Here are some thoughts I added to Mike's blog:
'The A-League was an outcome of the lead up and performance by the socceroos at the 2006 world cup. Crowds did growth for 3 seasons, then the rubber band started to snap back. Like the EPL, few clubs have broken-even including all revenues. Until stadiums stop being the major expense and until clubs break even, the contraction will continue. Unless, there is either cost reform - ie play somewhere cheaper or pay less for players, or there is another major event to catch the public's attention for 3 years...' growth will be limited.
Here are the average crowd number for the 5 and a bit years of the A-League (I have used Wikipedia for the raw data):
Average crowds peaked in season 3, 2007-8. I recall in season 3 a growing feeling that 3 games against each team was just too much. Plus in Brisbane, Frank Farina was the new hope for a title and Asia - which he very nearly made.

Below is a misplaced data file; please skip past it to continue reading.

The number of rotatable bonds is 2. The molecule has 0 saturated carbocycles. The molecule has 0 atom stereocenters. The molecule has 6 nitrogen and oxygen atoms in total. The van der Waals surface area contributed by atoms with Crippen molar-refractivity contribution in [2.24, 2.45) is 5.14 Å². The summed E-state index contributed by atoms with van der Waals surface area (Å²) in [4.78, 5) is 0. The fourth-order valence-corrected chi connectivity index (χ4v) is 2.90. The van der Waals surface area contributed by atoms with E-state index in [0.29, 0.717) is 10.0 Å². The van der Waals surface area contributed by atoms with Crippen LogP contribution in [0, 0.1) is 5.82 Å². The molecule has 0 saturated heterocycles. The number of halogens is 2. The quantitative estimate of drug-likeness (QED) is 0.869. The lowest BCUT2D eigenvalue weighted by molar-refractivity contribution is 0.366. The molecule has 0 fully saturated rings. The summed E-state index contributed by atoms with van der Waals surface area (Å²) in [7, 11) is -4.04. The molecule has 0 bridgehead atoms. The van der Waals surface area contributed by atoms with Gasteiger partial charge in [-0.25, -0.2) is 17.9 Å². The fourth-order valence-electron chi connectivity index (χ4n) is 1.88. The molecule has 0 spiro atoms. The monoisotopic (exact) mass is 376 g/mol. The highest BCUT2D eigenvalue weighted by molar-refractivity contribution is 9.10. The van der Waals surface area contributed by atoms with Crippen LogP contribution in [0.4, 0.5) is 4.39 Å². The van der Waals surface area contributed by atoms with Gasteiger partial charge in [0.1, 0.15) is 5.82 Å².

Last year Adelaide moved ahead of the A-League season average for the first time - despite its last position. There is a real lesson there about whether it is winning or entertaining or just having on the park the players that fans want to see (can you see that Roar?).
Brisbane's fan base collapsed after it lost its first game to the new Gold Coast team (whose management boycotted the game and told their fans to stay away - well done lads got everyone's sympathy there). Some Brisbane fans went to Gold Coast where they lost interest. Then Frank was fired and the fan base fell away further and has not recovered.
It is interesting that Wellington, despite their world cup interest, have not - so far - managed to maintain their average crowd and are well down on their entry in 2007-8.
Melbourne Victory still has the largest average crowd but it is down from 21,000 last year to just under 15,000 this year. And while they have moved many games to the smaller AAMI stadium, it is concerning how empty their stadium is looking. I feel that empty stadiums have a real impact on atmosphere and discourage people.
Perth is the success story so far this season. Robbie Fowler and winning at home has made a real difference. In Perth bigger crowds are creating more atmosphere in their small stadium. Plus there is a sense of a return to the NSL 'Glory' days.